It might be able to persuade me to "let it out of the box" by persuading me me to accept a Trojan Horse gift, or even compile and run some source code that it claims i... (read more)

On the page Eliezer linked to, he asserted he didn't use any tricks. This is evidence that he did not cheat. It is not strong evidence, since he might say this even if he did. However, it is some evidence, since humans are by nature reluctant to lie.

Still, since one of the participants denied that he had "caved in" to Eliezer, this suggests that he thought that Eliezer gave valid reasons. Perhaps it could have been something like this:

AI: "Any AI would do the best it could to attain its goals. But being able to make credible threats and prom... (read more)

Eliezer's creation (the AI-Box Experiment) has once again demonstrated its ability to take over human minds through a text session. Small wonder - it's got the appearance of a magic trick, and it's being presented to geeks who just love to take things apart to see how they work, and who stay attracted to obstacles ("challenges") rather than turned away by them.

My contribution is to echo Doug S.'s post (how AOL-ish... "me too"). I'm a little puzzled by the AI-Box Experiment, in that I don't see what the gatekeeper players are trying to... (read more)

But why would you build an AI in a box if you planned to never let it out?

To have it work for you, e.g., solve subproblems of Friendly AI. But this would require letting some information out, which should be presumed unsafe.

Roland: the presumption of unFriendliness is much stronger for an AI than a human, and the strength of evidence for Friendliness that can reasonably be hoped for is much greater.

Caledonian: were you trolling, or are you going to explain the "gaping hole" and "false equivalence" you mentioned?

Neither. In the interests of understanding, however, I'm willing to elaborate slightly.

Take a good, close look at the specific rules Eliezer set down in the 2002 paper. Think about what the words used to define those rules mean, and then compare and contrast with Eliezer's statements about what he means by them.

If he was exploiting psychological weaknesses or merely being charismatic, I can guarantee that anyone following a trivially simple method can refrain from letting him out. If he had a strong argument, it becomes merely very likely. And in eithe... (read more)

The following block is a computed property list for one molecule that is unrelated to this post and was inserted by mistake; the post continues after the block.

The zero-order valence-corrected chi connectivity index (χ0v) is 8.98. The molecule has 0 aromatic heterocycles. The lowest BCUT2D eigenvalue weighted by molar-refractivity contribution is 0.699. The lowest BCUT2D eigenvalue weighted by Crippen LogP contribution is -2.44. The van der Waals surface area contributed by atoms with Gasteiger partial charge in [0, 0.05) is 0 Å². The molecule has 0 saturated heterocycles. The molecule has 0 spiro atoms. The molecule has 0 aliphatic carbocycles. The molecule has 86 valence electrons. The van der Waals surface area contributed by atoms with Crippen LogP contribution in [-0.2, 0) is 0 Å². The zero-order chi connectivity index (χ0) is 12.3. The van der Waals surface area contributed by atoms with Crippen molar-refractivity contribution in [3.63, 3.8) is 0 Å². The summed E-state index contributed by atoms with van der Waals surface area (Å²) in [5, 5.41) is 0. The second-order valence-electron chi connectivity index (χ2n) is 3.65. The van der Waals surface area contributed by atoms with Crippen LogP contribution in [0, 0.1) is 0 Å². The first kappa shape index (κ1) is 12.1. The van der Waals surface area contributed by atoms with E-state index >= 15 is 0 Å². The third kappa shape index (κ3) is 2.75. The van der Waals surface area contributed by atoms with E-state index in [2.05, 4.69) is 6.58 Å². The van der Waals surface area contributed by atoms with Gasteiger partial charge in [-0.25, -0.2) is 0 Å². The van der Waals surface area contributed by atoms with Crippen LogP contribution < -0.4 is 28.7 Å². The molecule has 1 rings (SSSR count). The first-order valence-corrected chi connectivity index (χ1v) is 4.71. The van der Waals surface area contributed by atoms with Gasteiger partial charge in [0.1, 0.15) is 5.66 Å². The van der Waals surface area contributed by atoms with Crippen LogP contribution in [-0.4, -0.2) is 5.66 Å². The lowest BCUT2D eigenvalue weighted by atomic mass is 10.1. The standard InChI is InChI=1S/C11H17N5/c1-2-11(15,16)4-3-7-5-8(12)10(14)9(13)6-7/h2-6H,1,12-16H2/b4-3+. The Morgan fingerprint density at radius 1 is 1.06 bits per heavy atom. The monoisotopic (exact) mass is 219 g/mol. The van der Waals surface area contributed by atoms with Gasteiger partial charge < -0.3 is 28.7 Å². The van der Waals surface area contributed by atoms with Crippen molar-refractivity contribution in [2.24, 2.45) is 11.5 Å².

Rosser,
Perhaps if some women didn't give it up so easy to famous Einstein we'd have GUT by now.

Caledonian, the childish "I have a secret that I'm not going to tell you, but here's a hint" bs is very annoying and discourages interacting with you. If you're not willing to spell it out, just don't say it in the first place. Nobody cares to play guessing games with you.

[-][anonymous]11y 18

I had a similar revelation -- not with Einstein, just with the brightest kid in my freshman physics class. I was in awe of him... until I went to a problem session with him and heard him think out loud. All he was doing was thinking.

It wasn't that he was dumber than I had assumed. He really was that bright. It was just that there was no magic to the steps of how he solved a problem. For a fleeting moment, it seemed like what he did was perfectly normal. The rest of us, with our stumbling, were making it all too complicated. Of course, that didn't mean that suddenly I could do physics the way he did; I just remember the clear sense that his mind was "normal."

The catchiness of the name "Einstein," mostly in the interior rhyme and spondee stress pattern but also in its similarity to "Frankenstein" (1818), cannot be discounted as a factor in his stardom.

Here is an interview with Julian Barbour.

Einstein, it appears, had an unusual neuroanatomy. Thus he may not be the best example - he really did have (mild) superpowers, and people can point to his brain and show them to you.

Annoyingly, I can't think of an example as perfect as Einstein was when this was written.

There is woolly thinking going on here, I feel. I recommend a game of Rationalist's Taboo. If we get rid of the word "Einstein", we can more clearly see what we are talking about. I do not assign a high value to my probabilty of making Einstein-sized contributions to human knowledge, given that I have not made any yet and that ripe, important problems are harder to find than they used to be. Einstein's intellectual accomplishments are formidable - according to my father's assessment (and he has read far more of Einstein's papers than I), Einstein... (read more)

Another book that makes Einstein seem almost human "General relativity conflict and rivalries : Einstein's polemics with physicists" / by Galina Weinstein.

E.g., the sign error in an algebraic calculation that cost 2 years! Very interesting read.